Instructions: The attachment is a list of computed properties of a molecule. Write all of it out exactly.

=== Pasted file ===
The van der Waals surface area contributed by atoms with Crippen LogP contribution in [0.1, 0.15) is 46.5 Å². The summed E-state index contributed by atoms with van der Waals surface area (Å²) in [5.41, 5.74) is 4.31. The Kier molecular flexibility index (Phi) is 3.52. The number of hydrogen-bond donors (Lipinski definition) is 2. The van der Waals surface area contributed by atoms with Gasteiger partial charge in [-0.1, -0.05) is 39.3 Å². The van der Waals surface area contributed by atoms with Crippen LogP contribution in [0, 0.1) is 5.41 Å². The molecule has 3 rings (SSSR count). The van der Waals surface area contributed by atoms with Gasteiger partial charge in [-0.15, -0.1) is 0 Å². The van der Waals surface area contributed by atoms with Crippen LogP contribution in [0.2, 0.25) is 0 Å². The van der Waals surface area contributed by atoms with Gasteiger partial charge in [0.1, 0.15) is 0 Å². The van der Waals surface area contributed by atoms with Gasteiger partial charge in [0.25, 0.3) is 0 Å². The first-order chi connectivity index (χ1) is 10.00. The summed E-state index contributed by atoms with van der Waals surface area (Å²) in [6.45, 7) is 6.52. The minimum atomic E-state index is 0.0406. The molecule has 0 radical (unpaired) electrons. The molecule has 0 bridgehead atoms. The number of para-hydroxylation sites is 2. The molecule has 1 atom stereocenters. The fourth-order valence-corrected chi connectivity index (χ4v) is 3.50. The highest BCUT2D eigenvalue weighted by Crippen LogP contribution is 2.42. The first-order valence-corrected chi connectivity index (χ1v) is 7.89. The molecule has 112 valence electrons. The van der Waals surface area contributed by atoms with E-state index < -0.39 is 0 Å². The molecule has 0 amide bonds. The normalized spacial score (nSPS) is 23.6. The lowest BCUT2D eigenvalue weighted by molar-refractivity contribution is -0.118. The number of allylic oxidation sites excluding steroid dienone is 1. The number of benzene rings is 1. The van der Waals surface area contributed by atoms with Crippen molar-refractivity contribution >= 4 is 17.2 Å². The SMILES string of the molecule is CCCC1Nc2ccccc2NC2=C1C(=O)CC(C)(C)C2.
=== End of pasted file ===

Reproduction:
The van der Waals surface area contributed by atoms with Crippen LogP contribution in [0.1, 0.15) is 46.5 Å². The summed E-state index contributed by atoms with van der Waals surface area (Å²) in [5.41, 5.74) is 4.31. The Kier molecular flexibility index (Phi) is 3.52. The number of hydrogen-bond donors (Lipinski definition) is 2. The van der Waals surface area contributed by atoms with Gasteiger partial charge in [-0.1, -0.05) is 39.3 Å². The van der Waals surface area contributed by atoms with Crippen LogP contribution in [0, 0.1) is 5.41 Å². The molecule has 3 rings (SSSR count). The van der Waals surface area contributed by atoms with Gasteiger partial charge in [-0.15, -0.1) is 0 Å². The van der Waals surface area contributed by atoms with Crippen LogP contribution in [0.2, 0.25) is 0 Å². The van der Waals surface area contributed by atoms with Gasteiger partial charge in [0.1, 0.15) is 0 Å². The van der Waals surface area contributed by atoms with Gasteiger partial charge in [0.25, 0.3) is 0 Å². The first-order chi connectivity index (χ1) is 10.00. The summed E-state index contributed by atoms with van der Waals surface area (Å²) in [6.45, 7) is 6.52. The minimum atomic E-state index is 0.0406. The molecule has 0 radical (unpaired) electrons. The molecule has 0 bridgehead atoms. The number of para-hydroxylation sites is 2. The molecule has 1 atom stereocenters. The fourth-order valence-corrected chi connectivity index (χ4v) is 3.50. The highest BCUT2D eigenvalue weighted by Crippen LogP contribution is 2.42. The first-order valence-corrected chi connectivity index (χ1v) is 7.89. The molecule has 112 valence electrons. The van der Waals surface area contributed by atoms with E-state index < -0.39 is 0 Å². The molecule has 0 amide bonds. The normalized spacial score (nSPS) is 23.6. The lowest BCUT2D eigenvalue weighted by molar-refractivity contribution is -0.118. The number of allylic oxidation sites excluding steroid dienone is 1. The number of benzene rings is 1. The van der Waals surface area contributed by atoms with Crippen molar-refractivity contribution >= 4 is 17.2 Å². The SMILES string of the molecule is CCCC1Nc2ccccc2NC2=C1C(=O)CC(C)(C)C2.